Malacañang on Monday assured businessmen that the government is already addressing the traffic mess in Metro Manila or National Capital Region (NCR) by coming up with concrete solutions.
The assurance came after some business groups warned that Metro Manila may become “uninhabitable” within four years if current traffic problems in the region are not solved immediately.
Presidential Communications Secretary Herminio Coloma Jr. said while immediate measures are already in place, implementation of long-term programs is also underway as part of the government’s transport roadmap.
“Determinado ang pamahalaan na gawin ang nararapat upang tumugon sa pangangailangan ng mga mamamayang naninirahan at naghahanapbuhay sa NCR at kanugnog na rehiyon [The government is determined to respond to the needs of the people living and working in NCR and neighboring regions],” Coloma added in a statement.
As early as 2014, Coloma noted that the National Economic and Development Authority Board, headed by President Benigno Aquino 3rd, approved a study conducted by Japan International Cooperation Agency (JICA) aimed at reducing traffic congestion in Metro Manila and neighboring provinces.
JICA’s study, which was done with the help of the Department of Transportation and Communications, Department of Public Works and Highways, Metropolitan Manila Development Authority and other relevant agencies, cited strategies to reduce traffic congestion significantly before it impacts the lower-income group, which will be hit the hardest when the congestion is expected to worsen by 2030.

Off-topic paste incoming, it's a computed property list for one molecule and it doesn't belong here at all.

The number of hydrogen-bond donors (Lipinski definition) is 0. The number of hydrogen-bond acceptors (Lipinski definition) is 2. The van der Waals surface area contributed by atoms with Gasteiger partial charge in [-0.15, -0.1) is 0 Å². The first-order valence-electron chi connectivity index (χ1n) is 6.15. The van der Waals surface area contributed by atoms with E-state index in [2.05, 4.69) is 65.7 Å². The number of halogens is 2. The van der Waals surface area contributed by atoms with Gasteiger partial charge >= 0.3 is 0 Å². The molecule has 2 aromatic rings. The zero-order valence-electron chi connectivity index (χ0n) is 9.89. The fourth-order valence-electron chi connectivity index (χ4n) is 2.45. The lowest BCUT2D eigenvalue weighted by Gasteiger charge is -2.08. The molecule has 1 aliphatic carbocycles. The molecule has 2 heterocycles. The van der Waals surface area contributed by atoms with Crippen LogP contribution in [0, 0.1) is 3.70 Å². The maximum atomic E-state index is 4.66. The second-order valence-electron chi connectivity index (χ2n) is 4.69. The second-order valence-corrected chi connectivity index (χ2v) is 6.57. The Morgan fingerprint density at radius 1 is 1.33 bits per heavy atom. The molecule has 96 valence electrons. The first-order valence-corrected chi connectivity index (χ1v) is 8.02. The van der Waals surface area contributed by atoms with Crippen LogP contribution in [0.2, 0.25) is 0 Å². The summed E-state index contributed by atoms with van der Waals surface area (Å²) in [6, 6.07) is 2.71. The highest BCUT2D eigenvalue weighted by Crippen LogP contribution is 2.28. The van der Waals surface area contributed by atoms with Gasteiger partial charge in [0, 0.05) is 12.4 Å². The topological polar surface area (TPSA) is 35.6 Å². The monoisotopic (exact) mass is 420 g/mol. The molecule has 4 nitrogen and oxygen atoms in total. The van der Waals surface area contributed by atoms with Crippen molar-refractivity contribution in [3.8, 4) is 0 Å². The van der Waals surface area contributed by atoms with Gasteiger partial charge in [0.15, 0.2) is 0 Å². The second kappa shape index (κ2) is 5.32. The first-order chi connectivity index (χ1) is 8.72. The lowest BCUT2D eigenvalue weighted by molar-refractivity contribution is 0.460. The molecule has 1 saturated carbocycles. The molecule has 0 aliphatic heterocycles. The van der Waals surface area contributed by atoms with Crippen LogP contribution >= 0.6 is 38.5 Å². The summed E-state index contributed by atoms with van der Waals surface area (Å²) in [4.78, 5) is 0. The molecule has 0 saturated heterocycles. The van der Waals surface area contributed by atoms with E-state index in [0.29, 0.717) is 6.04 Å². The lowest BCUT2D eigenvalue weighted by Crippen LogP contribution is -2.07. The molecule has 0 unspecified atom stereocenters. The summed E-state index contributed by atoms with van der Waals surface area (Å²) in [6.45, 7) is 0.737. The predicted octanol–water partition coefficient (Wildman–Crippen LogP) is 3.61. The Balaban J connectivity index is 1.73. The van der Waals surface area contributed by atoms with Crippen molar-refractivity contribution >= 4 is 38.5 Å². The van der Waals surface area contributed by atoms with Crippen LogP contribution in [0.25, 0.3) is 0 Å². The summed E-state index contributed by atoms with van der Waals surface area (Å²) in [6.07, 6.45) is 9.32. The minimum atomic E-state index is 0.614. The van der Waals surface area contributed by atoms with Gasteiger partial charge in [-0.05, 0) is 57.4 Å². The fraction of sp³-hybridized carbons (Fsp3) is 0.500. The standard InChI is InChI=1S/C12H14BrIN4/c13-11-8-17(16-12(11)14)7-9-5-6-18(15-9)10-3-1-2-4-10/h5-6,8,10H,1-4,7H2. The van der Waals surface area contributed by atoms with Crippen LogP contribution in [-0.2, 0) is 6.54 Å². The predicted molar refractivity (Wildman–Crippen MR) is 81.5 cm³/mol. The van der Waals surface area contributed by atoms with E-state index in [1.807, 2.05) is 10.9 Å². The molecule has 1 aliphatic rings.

Among the recommendations in the “Roadmap for Transport Infrastructure Development for Metro Manila and Its Surrounding Areas” is implementation of a modern, affordable and well-coordinated and integrated transport system by that year for the so-called Mega Manila, which forms JICA’s “dream plan.”
The roadmap also recommends urban expansion to adjoining provinces through an integrated public transport, affordable housing for low-income groups, retrofitting of existing urban areas in integration with public transport, expanding multi-modal public transport network and strengthening traffic management systems.
John Forbes, senior adviser of the American Chamber of Commerce of the Philippines, was quoted as saying that if roads and other infrastructure are not upgraded immediately, the traffic mess in NCR would likely worsen on the back of the country’s fast-developing automotive industry.
“Metro Manila is at risk of becoming uninhabitable as annual new car growth increases to 500,000 by 2020,” Forbes said.
“While roads are being improved throughout the country, [NCR] urgently needs more limited access roads, especially skyways, and rail,” he added.
The Philippines is seen as an important automotive market growth area in the region as the volume of vehicles sold is expected to surge.
Domestic vehicle sales in 2020 would account for between eight and 10 percent of the projected total sales of five to six million units within member economies of the Association of Southeast Asian Nations.
From 168,000 units sold in 2010, vehicle sales in the country reached 269,000 units in 2014 and are expected to surpass industry target of 310,000 units in 2015, according to the Chamber of Automotive Manufacturers of the Philippines Inc. (Campi).
This year, Campi sees vehicle sales reaching a new high of 350,000 units, on its way to 500,000 units by 2020.
Metro Manila is composed of the cities of Manila, Quezon, Pasay, Paranaque, Las Pinas, Taguig, Makati, Muntinlupa, Mandaluyong, Pasig, San Juan, Navotas, Malabon, Valenzuela, Caloocan and Marikina and the town of Pateros.